Today, there is so much technology to make our lives easier, automate simple tasks, and keep us connected. This is true in our personal lives, the business world, particularly in the HR or People and Culture domain. I must receive at least five emails or LinkedIn messages a day promoting a new platform that will transform our employee experience, improve health and wellbeing, or simplify our payroll and people processes.
So if all of these tools are there to make our lives easier and allow us to shift time spent on administration and reporting tasks to high-value activities and connecting with people, why does it seem like we still have less time and more people in our teams to keep these systems functioning?
I’ve been with CBH Group in the People and Culture space for over ten years. In that time, we’ve implemented several systems, tools, and platforms to simplify, automate or streamline, with varying levels of success for each one but lots of valuable learnings along the way. We have just kicked-off a project to shift our HCM system from the traditional on-premise environment into the cloud. In the lead-up, we’ve spent time reflecting on why we’re doing this project, defining our goals for go live, and how we’ll validate that the implementation and change deliver against our expectations.
"It’s often helpful to ask questions like - why are we doing this; who needs the information; what happens if we stop doing it?"
We’ve learned three valuable lessons from our earlier system implementations. We have used those to set us up for success as we prepare for a significant change in the way we enable our leaders to attract, retain, develop, and lead our people at CBH Group.
1: Engage your stakeholders early
People related systems or processes are designed to help your people in some way. Understanding their needs upfront and involving them in the design phase helps ensure you don’t end up with a tool that your HR team loves, but the people in your organization find cumbersome or hard to use. We discovered after implementing our first onboarding platform that provided a single workflow-driven process to streamline onboarding for our sizeable seasonal workforce, replacing the need for the former time-consuming, paper-based program. When we went live the first year, we found that people based in metropolitan areas had no problem with the change, but our applicants based in regional Western Australia with poor connectivity were frustrated with the time required to complete some activities due to training videos buffering or long delays when uploading documents. Those who didn’t have access to laptops or desktop PCs found the platform was not user-friendly when accessing a mobile device. We’d failed to clarify how, when, and where the platform would be used. Engaging with a broad range of stakeholders early and throughout the design, build, and implementation phases helps to ensure everyone is clear about the outcomes you’re aiming to achieve, allows you to uncover potential blind spots in your thinking and planning, and enables course correction along the way as issues are discovered. This early engagement also creates enthusiastic change champions who can help and support others during and after go-live.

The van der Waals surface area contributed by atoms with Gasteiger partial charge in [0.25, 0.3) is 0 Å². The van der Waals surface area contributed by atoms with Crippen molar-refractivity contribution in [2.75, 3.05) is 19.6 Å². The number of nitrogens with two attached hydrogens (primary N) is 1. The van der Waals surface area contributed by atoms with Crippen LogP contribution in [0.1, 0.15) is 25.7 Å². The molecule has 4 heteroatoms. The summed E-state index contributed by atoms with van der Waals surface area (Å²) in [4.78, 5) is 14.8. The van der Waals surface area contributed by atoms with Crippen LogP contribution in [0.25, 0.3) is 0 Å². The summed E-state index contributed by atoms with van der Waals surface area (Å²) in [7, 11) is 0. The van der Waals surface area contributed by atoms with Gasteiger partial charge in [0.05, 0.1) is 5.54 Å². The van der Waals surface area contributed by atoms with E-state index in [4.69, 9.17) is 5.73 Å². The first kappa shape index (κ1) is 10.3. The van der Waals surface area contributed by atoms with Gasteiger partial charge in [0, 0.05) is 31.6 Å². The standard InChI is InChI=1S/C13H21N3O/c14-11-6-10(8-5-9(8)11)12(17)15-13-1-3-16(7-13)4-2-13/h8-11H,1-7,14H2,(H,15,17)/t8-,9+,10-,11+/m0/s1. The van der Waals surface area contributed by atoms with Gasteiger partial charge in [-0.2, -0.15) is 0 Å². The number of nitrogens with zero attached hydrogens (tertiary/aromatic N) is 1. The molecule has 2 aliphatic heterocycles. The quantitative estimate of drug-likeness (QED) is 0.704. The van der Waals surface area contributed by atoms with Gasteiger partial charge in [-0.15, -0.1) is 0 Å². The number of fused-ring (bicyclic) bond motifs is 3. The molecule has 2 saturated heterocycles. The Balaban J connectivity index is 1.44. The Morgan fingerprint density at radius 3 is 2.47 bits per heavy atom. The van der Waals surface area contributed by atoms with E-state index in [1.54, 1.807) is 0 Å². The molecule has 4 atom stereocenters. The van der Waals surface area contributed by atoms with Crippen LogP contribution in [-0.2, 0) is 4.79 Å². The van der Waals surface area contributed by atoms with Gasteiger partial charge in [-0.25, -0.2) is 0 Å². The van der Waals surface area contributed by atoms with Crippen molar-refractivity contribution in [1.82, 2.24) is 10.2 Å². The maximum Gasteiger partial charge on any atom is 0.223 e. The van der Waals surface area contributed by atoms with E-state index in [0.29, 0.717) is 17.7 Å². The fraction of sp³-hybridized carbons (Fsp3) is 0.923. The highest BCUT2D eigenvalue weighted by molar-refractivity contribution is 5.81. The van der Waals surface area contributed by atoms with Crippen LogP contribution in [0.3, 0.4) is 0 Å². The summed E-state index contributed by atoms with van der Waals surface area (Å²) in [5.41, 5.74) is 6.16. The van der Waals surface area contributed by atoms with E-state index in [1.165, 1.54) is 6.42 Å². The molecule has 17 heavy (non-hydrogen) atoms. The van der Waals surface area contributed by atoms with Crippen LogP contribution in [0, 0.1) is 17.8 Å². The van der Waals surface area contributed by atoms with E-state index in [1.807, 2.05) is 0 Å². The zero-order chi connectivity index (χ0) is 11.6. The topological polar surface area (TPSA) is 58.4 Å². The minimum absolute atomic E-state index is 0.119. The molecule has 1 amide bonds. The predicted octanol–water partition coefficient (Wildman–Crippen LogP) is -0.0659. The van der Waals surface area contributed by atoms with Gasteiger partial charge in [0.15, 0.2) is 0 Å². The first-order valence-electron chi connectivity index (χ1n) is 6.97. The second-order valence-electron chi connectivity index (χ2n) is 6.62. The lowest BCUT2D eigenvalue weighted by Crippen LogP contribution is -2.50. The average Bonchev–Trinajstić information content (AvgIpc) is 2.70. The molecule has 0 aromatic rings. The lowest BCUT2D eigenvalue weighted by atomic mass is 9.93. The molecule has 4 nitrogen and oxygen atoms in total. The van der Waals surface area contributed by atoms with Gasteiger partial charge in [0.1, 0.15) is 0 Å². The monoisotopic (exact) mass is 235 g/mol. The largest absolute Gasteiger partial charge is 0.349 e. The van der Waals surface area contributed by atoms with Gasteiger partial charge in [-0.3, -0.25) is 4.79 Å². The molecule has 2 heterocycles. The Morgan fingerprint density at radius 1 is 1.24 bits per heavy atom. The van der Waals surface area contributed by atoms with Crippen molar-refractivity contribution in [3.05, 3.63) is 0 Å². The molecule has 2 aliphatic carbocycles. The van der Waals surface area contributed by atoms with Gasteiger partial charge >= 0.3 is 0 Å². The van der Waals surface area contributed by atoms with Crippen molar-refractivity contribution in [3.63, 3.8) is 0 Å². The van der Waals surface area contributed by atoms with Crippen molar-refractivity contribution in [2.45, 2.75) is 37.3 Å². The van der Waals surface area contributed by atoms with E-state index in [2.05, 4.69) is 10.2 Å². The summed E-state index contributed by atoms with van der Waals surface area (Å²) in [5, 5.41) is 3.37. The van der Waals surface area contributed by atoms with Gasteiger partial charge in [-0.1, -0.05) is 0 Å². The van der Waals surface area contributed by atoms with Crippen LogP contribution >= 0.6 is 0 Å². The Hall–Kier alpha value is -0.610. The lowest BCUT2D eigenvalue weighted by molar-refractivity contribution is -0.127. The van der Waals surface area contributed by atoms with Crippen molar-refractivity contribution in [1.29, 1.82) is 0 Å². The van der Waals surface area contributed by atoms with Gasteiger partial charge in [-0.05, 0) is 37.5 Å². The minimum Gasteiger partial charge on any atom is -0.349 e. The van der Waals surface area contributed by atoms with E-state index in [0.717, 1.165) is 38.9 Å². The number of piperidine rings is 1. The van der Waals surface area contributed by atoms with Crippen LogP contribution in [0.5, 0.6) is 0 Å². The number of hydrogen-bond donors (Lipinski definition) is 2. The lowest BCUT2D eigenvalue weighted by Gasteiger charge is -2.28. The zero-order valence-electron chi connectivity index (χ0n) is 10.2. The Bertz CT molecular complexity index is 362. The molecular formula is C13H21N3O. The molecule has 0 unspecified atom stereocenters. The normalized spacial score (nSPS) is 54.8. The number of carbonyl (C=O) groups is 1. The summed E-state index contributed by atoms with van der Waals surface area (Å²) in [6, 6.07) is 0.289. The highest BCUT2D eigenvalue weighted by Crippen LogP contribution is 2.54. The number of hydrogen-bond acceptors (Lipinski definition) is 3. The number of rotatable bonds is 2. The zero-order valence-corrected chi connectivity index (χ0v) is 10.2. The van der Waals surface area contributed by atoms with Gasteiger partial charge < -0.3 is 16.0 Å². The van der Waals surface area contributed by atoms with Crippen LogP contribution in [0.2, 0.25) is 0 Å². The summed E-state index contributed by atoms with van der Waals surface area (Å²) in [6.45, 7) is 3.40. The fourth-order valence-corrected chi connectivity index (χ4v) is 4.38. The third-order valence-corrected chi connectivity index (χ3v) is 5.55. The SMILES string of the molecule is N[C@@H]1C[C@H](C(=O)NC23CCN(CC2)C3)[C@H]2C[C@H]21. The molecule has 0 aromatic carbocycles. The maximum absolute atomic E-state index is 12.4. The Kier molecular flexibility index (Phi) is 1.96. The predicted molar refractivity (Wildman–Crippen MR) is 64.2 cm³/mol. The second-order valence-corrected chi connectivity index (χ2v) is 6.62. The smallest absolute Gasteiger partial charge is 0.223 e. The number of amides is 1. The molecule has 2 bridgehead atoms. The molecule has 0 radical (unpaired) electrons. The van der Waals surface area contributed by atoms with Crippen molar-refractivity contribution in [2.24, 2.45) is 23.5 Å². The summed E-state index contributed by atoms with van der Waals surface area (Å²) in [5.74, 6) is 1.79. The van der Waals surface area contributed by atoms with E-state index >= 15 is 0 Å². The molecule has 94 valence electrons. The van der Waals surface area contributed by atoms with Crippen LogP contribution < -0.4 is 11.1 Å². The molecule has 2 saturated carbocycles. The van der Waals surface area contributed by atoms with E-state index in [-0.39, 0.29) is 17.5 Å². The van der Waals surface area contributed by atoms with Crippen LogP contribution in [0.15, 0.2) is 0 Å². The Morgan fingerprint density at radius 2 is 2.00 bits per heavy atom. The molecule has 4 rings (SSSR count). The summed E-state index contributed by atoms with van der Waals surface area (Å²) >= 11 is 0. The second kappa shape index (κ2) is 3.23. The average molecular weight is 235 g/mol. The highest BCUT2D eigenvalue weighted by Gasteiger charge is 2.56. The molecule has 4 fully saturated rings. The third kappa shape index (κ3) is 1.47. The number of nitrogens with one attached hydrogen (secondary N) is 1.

2: Processes matter more than systems
If your process is flawed, then managing it via a system will not fix that problem. It’s critical to spend time on the process itself before implementing a strategy to manage it more efficiently. Before implementing our learning management system, we spent a considerable amount of time reviewing our training, assessment, and content review processes. We found many process problems and friction points that we were able to resolve before we even started the system implementation, such as clarifying how frequently programs required content review and who needed to be involved, what (if any) refresh training periods were needed, and, if the assessment of competence was required, how that would be captured and reported. It’s often helpful to ask questions like - why are we doing this; who needs the information; what happens if we stop doing it? Is there a better way to achieve the outcome we’re seeking - to determine where there are opportunities to simplify existing processes and ensure they are fit for your people and your business before you aim to manage them via a system.
3: Consider why it might fail, then plan around that
There’s no point in asking what went wrong after you’ve implemented a new system or platform, and it failed to deliver the outcomes you were aiming to achieve. Very early on in the project, we imagine we are post-go-live and that the project implementation has failed, and we ask ourselves, what went wrong? This allows the team to consider all of the possible reasons why system implementation could fail. From there, we discuss how likely each reason is to eventuate and its impact on our performance so we can start to plan how we will avoid each issue becoming our reality. This activity’s outcomes inform our change and implementation plan and help identify any gaps in our design that may have otherwise gone unnoticed. The activity also prompts you think about sustainability beyond the go-live date and ensure your systems and processes remain relevant, enable better people and business outcomes, and are quickly adopted by new people who join your team in the future.
While these lessons may seem simple, we’ve found they set a project up for success from the beginning and create a much higher likelihood that your project will deliver the outcomes and benefits you’re aiming to achieve.